The romance was also spot on! From the time that they met down to their final moments, Arthur and Ben’s love story took my breath away. As a couple, they were equal parts awkward, cheesy, and ultimately hopeful, and the way that they welcomed the love they were given by the universe made them all the more perfect in my eyes. Every single scene that they were together, whether they be making out, or fighting over why Ben is running late, or arguing over the best Hamilton / Dear Evan Hansen song, was an instant favorite for me. They are the very reason why I am obsessed with this book. They were, in their own way, flawed and unique, and that’s what made them interesting to me. I love how even if they are purely a work of fiction, they absolutely felt real and relatable. Gaaaah, I love these characters so, so much!! (I obviously have unaddressed feelings…)
I also loved the Seuss and Alejo families, as well as both Ben and Arthur’s separate circle of friends. Mara and Michael Seuss (Arthur’s parents) ultimately felt real to me because from the moment I met them, they’ve almost always had arguments. Much like in real life, their relationship depicted the slightly negative aspect of a marriage—the fights and disagreements. I loved seeing this, not because I loved the effect it had on Arthur—he was always so bummed about it, assuming that his parents were getting a divorce—but because this was a small glimpse of reality. No great relationship, whether it be a romantic one or not, is perfect. There will always be bumpy roads ahead, and so this portrayal, to me, was accurate and I appreciated that. As for Isabel and Diego Alejo (Ben’s parents), I loved how they were so involved with their son’s life, and to see such a healthy relationship between a son, a mom, and a dad, meant a great deal to me because I’d like to think that I somehow related to this. And to see a specific scene in the book where they prayed before a meal, that might mean nothing to some but, again, it meant a huge f*cking deal to me. I absolutely loved seeing that.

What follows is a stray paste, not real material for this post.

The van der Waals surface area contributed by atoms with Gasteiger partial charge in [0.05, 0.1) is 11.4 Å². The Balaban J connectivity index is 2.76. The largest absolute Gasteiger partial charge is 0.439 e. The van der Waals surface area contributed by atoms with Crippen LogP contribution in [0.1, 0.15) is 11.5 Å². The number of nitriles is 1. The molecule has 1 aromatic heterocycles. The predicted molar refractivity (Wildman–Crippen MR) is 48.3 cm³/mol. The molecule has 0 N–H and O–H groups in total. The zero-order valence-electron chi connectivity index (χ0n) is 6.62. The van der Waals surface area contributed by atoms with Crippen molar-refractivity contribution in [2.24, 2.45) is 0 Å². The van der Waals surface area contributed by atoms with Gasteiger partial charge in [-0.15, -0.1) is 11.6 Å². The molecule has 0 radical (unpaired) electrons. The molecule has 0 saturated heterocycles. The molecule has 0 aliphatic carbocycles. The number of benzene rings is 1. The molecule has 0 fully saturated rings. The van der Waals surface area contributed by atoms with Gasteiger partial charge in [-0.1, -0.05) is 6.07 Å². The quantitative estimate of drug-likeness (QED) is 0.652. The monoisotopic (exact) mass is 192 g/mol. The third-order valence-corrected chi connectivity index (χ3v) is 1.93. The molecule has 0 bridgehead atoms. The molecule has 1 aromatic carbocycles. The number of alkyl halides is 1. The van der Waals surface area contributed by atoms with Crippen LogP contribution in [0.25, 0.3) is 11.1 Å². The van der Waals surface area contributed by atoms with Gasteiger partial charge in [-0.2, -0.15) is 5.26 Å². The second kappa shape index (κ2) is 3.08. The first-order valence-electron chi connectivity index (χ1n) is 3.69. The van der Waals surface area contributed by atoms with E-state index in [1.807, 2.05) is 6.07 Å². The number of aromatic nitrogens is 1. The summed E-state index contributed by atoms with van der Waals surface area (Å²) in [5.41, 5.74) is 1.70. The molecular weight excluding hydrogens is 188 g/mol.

And the same goes for Arthur and Ben’s friendship with Hudson, Harriett, Dylan, Ethan, and Jessie. Their friendship, at times, were problematic and too high maintenance for me, but like I said, that’s a legit thing that other people experience. We have those friends who we absolutely love but in order for us to keep them around, we need to establish and maintain a good relationship with them. In the end, though, I really admired the friendship—the brotherhood, really—between Ben and Dylan. These two boys always had each other’s backs and to have that kind of relationship is considered an honor. Not everyone is lucky enough to have a friend who is caring, and kind, and reliable and is 100% rooting for you all the time and so to see that portrayed in this story made me all the more obsessed with it.
Other noteworthy aspects of the book are:
- The endless references for the people who Adam and Becky knew personally were funny as hell. Like the Bray-Eliopulos Files (based on Becky and Adam’s editors respectively), Café Arvin (based on Arvin Ahmadi), Angie Whaley (based on Angie Thomas), Brooks Teague (based on their agent, Brooks Sherman), Dylan (based on David Arnold), and Jessie (based on Jasmine Warga)*.
- The way that New York City was mapped out got me fascinated! I loved getting these small glimpses of what the city looked like, and I can’t wait to visit and check the places out for myself.